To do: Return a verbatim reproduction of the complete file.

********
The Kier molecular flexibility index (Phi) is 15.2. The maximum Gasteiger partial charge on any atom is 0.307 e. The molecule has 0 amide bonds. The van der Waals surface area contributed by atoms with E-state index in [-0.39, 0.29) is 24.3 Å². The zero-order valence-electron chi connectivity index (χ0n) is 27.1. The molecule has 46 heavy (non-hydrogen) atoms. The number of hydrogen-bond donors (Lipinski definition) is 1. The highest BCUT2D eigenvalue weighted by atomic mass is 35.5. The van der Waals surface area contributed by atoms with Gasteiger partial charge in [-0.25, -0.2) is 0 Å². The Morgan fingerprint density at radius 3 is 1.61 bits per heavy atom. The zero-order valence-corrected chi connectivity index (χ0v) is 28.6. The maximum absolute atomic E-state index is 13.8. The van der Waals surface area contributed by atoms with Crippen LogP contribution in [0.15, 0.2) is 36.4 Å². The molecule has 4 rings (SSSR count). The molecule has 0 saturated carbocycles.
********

The Kier molecular flexibility index (Phi) is 15.2. The maximum Gasteiger partial charge on any atom is 0.307 e. The molecule has 0 amide bonds. The van der Waals surface area contributed by atoms with E-state index in [-0.39, 0.29) is 24.3 Å². The zero-order valence-electron chi connectivity index (χ0n) is 27.1. The molecule has 46 heavy (non-hydrogen) atoms. The number of hydrogen-bond donors (Lipinski definition) is 1. The highest BCUT2D eigenvalue weighted by atomic mass is 35.5. The van der Waals surface area contributed by atoms with Gasteiger partial charge in [-0.25, -0.2) is 0 Å². The Morgan fingerprint density at radius 3 is 1.61 bits per heavy atom. The zero-order valence-corrected chi connectivity index (χ0v) is 28.6. The maximum absolute atomic E-state index is 13.8. The van der Waals surface area contributed by atoms with Crippen LogP contribution in [0.15, 0.2) is 36.4 Å². The molecule has 4 rings (SSSR count). The molecule has 0 saturated carbocycles.